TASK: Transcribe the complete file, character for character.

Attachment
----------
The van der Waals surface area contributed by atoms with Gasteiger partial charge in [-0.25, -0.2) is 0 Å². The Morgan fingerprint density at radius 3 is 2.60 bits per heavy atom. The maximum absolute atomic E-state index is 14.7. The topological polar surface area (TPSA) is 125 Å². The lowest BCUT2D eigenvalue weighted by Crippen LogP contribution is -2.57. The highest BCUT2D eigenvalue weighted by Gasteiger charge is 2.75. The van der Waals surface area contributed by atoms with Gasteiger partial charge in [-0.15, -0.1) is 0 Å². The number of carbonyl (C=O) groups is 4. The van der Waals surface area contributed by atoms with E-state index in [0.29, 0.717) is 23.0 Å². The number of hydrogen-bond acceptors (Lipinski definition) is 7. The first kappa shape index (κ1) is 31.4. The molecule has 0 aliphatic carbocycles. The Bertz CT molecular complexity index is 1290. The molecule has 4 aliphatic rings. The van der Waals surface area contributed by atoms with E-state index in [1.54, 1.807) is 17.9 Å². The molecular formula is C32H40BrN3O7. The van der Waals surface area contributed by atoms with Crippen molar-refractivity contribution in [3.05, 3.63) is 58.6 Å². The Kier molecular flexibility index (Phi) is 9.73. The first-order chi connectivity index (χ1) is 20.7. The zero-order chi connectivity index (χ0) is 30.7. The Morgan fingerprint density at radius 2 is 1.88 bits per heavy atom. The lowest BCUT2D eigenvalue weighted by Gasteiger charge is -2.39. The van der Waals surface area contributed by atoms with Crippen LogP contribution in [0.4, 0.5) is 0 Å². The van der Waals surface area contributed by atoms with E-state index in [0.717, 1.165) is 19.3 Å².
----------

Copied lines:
The van der Waals surface area contributed by atoms with Gasteiger partial charge in [-0.25, -0.2) is 0 Å². The Morgan fingerprint density at radius 3 is 2.60 bits per heavy atom. The maximum absolute atomic E-state index is 14.7. The topological polar surface area (TPSA) is 125 Å². The lowest BCUT2D eigenvalue weighted by Crippen LogP contribution is -2.57. The highest BCUT2D eigenvalue weighted by Gasteiger charge is 2.75. The van der Waals surface area contributed by atoms with Gasteiger partial charge in [-0.15, -0.1) is 0 Å². The number of carbonyl (C=O) groups is 4. The van der Waals surface area contributed by atoms with E-state index in [0.29, 0.717) is 23.0 Å². The number of hydrogen-bond acceptors (Lipinski definition) is 7. The first kappa shape index (κ1) is 31.4. The molecule has 0 aliphatic carbocycles. The Bertz CT molecular complexity index is 1290. The molecule has 4 aliphatic rings. The van der Waals surface area contributed by atoms with E-state index in [1.54, 1.807) is 17.9 Å². The molecular formula is C32H40BrN3O7. The van der Waals surface area contributed by atoms with Crippen molar-refractivity contribution in [3.05, 3.63) is 58.6 Å². The Kier molecular flexibility index (Phi) is 9.73. The first-order chi connectivity index (χ1) is 20.7. The zero-order chi connectivity index (χ0) is 30.7. The Morgan fingerprint density at radius 2 is 1.88 bits per heavy atom. The lowest BCUT2D eigenvalue weighted by Gasteiger charge is -2.39. The van der Waals surface area contributed by atoms with Crippen LogP contribution in [0.4, 0.5) is 0 Å². The van der Waals surface area contributed by atoms with E-state index in [0.717, 1.165) is 19.3 Å².